DS0403 - Exploration des systèmes et organes leur fonctionnement normal et pathologique : physiologie, physiopathologie, vieillissement


Submission summary

Tissue repair is orchestrated by a finely tuned interplay between processes of regeneration, inflammation and cell protection, allowing organisms to restore their integrity after partial loss of cells or organs. In the liver context, even though regeneration capacity is huge, tissue repair after injury (viral, toxic, autoimmune…) can lead to hepatic fibrosis, ultimately leading to cirrhosis with its increased morbidity and mortality. The only definitive treatment at an advanced stage of hepatic fibrosis (cirrhosis) is liver transplant (LT), although the shortage in organ grafts put forward the need for novel therapies to stimulate regeneration, protect liver cells and prevent and/or reverse fibrosis. An important, although largely unexplored feature is that after injury and during liver repair, liver functions have to be maintained to fulfill the peripheral demand. This is particularly critical for bile secretion, which has to be finely tuned in order to preserve liver parenchyma from bile-induced injury. However, mechanisms allowing the liver to maintain biliary homeostasis during repair after injury are not completely understood. Besides cytokines, hormones and growth factors, bile acids (BA) and their receptors constitute an insufficiently explored, although powerful, signaling network during liver regeneration and repair. BA are synthesized by hepatocytes, secreted in bile, and in normal conditions mostly cycle between the liver and the intestine (entero-hepatic cycle). However during liver injury or after partial hepatectomy (PH), BA spillover and subsequent BA overload occur in the liver and in the whole organism, which potential consequences on processes of inflammation, regeneration and biliary homeostasis remain largely ignored. BA signal through both their nuclear (mainly FXR) and membrane (mainly TGR5/GPBAR-1) receptors, which distributions are large in the organism, and which activation elicits a wide array of biological responses. TGR5 is not expressed in hepatocytes but is highly enriched in the biliary tract. While a number of studies have been dedicated to FXR signalling in liver pathophysiology, in particular during liver repair processes, TGR5 remains very poorly explored in the liver context. Our previous studies allowed us i) to demonstrate that PH was followed by an immediate and massive BA overload in rats, mice and humans; ii) that this BA overload participated to the regenerative response, and iii) that the lack of TGR5 in mice resulted in impaired liver regeneration mainly through an alteration of BA homeostasis. Preliminary data indicate that BA signaling through TGR5 has determining impact on survival after extended hepatectomy in mice, and that mechanisms through which TGR5 may act may include crucial regulatory processes for BA pool hydrophobicity on the one hand, and biliary epithelium permeability on the other hand. Based on these data obtained in acute BA overload context, the overall objective of the proposal is to determine the mechanisms by which BA signalling through TGR5, impacts biliary homeostasis during acute and chronic liver repair.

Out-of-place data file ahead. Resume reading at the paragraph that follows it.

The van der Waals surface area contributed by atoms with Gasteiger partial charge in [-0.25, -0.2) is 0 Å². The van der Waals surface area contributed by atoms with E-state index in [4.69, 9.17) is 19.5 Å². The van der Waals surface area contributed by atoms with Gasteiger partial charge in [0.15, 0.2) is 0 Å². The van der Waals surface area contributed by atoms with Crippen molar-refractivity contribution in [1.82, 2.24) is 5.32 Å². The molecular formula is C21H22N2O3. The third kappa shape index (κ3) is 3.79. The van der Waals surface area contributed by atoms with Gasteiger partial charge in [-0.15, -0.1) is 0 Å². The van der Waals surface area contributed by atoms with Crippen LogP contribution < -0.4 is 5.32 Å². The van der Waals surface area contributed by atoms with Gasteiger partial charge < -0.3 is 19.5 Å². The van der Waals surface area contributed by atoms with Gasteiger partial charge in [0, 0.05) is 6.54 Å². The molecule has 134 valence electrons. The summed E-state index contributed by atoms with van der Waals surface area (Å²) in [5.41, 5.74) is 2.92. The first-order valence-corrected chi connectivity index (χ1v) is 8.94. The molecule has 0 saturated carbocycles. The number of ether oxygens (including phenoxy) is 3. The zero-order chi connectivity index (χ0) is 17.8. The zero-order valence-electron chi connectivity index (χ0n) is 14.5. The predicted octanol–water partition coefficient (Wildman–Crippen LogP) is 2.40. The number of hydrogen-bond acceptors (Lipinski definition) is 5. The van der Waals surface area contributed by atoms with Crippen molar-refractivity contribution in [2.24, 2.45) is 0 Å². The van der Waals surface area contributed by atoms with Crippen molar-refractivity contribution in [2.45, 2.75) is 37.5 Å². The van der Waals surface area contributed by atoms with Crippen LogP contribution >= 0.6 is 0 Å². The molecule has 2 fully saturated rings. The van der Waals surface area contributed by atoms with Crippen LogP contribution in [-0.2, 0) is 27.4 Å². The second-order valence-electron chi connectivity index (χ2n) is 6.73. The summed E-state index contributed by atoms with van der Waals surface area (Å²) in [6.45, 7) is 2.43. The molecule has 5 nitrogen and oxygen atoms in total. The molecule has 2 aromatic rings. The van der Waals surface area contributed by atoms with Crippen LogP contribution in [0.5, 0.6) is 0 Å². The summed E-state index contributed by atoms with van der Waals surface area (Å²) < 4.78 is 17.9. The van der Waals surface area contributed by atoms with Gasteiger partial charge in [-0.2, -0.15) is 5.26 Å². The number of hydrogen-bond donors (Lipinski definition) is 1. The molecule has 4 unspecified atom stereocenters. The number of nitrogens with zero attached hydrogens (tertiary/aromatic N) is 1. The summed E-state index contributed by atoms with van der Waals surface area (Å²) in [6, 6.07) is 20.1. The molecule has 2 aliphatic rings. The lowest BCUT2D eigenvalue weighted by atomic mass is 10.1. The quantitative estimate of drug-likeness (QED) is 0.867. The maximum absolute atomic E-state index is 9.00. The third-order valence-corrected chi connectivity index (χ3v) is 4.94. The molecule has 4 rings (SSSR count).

Our proposal will focus on the contribution of TGR5 in: A. Regulation of BA pool hydrophobicity; B. Control of biliary tract permeability; C. Overall hepato-protection during BA overload. These studies will be conducted in experimental mouse models, and in human patients in acute contexts (PH and LT) and in chronic cholestasis, mostly in primary sclerosing cholangitis. Based on collaboration between Inserm UMRS 1174 (T. Tordjmann, UPS, Orsay; Team 1), Inserm U1193 (JC Duclos-Vallée, Hôpital Paul Brousse, Villejuif; Team 2), Inserm U1157 (D. Rainteau, UPMC, Hôpital St-Antoine, Paris; Team 3) and Inserm U938 (C. Housset, Hôpital St-Antoine, Paris; Team 4), new mechanisms and therapeutic options are envisioned to modulate BA pool hydrophobicity and biliary tract permeability in clinical settings involving regeneration, inflammatory processes and BA overload.

Project coordination

Thierry Tordjmann (Interactions cellulaires et physiopathologie hépatique)

The author of this summary is the project coordinator, who is responsible for the content of this summary. The ANR declines any responsibility as for its contents.


UMR_S 938 Sorbonne Universités, UPMC Univ Paris 06 & Inserm, CDR Saint-Antoine, Equipe Maladies fibro-inflammatoires d'origine métabolique et biliaire du foie
INSERM U1174 Interactions cellulaires et physiopathologie hépatique

Help of the ANR 561,704 euros
Beginning and duration of the scientific project: September 2015 - 42 Months

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